So you trust, but verify that the other party can't stab you in the back, because neither method is 100% effective. It's common sense in business, and people usually don't take it personally. When they *do*, then that's kind of fishy in my opinion.

Comment: Re:The subscription cancer spreads (Score 1) 71

by Seumas (#47707533) Attached to: YouTube Music Subscription Details Leak

I'm fine with subscriptions. I would rather pay $5/mo to RDIO for access to their massive library than buy music. What could that $60/yr get me? Four CDs? No thanks.

On the other hand, they're all missing a lot of content, too. It's frustrating to really want one chunk of music and simply not be able to get it. And, of course, no subscription service gives you Led Zep or Beatles and AC/DC and so on, it seems.

I just don't know that I'd give Youtube $10/mo. Double the price.. for what is probably a weaker selection (and one that is probably geared more toward Gaga, Bieber, PewDiePie fans).

Plus, Youtube means Youtube/Google interface. Fuck that. RDIO isn't great, but at least it wasn't designed by Google's interface guys. *shudder*

Comment: Re:Still... (Score 4, Interesting) 190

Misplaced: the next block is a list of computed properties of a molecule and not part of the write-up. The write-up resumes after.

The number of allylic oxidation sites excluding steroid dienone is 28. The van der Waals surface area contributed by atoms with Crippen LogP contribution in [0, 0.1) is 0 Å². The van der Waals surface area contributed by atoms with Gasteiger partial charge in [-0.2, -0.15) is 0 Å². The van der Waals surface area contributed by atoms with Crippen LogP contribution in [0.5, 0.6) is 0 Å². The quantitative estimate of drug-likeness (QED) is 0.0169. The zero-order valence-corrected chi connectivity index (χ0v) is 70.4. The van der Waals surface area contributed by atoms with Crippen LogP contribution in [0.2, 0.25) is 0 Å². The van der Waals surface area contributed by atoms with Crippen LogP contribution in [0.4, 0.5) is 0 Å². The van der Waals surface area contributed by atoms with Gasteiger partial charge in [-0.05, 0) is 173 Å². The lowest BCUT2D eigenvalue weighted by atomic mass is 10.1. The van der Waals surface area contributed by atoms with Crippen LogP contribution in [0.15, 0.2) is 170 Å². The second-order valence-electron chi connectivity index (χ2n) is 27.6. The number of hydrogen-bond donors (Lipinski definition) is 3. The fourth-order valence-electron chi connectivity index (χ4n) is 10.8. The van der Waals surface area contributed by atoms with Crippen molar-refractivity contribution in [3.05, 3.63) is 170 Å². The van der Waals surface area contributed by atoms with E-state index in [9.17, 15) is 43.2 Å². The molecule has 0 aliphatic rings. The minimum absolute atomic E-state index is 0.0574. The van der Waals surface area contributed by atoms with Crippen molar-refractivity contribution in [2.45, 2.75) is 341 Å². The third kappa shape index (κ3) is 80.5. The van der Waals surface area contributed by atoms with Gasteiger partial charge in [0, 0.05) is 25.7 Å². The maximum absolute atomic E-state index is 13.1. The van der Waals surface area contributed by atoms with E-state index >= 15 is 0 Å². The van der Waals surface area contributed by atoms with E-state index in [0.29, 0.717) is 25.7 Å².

by fyngyrz (#47704281) Attached to: C++14 Is Set In Stone

Have you ever written C code which uses a switch statement based on what type a struct/union is and calling the relevant code for it?

No. When I use structures as objects (which is often), they almost always contain a pointer to a block of general methods appropriate to that structure, as well as containing any methods unique to the object, all of which are called through the object/structure, so it would be unusual, at least, to be testing the object type in order to choose an object-specific procedure to call. However, I do mark each object type with a specific ID and serial as they are created, along with a tag indicating what procedure created them, as these things facilitate some very useful memory management and diagnostic mechanisms.

Have you ever used qsort?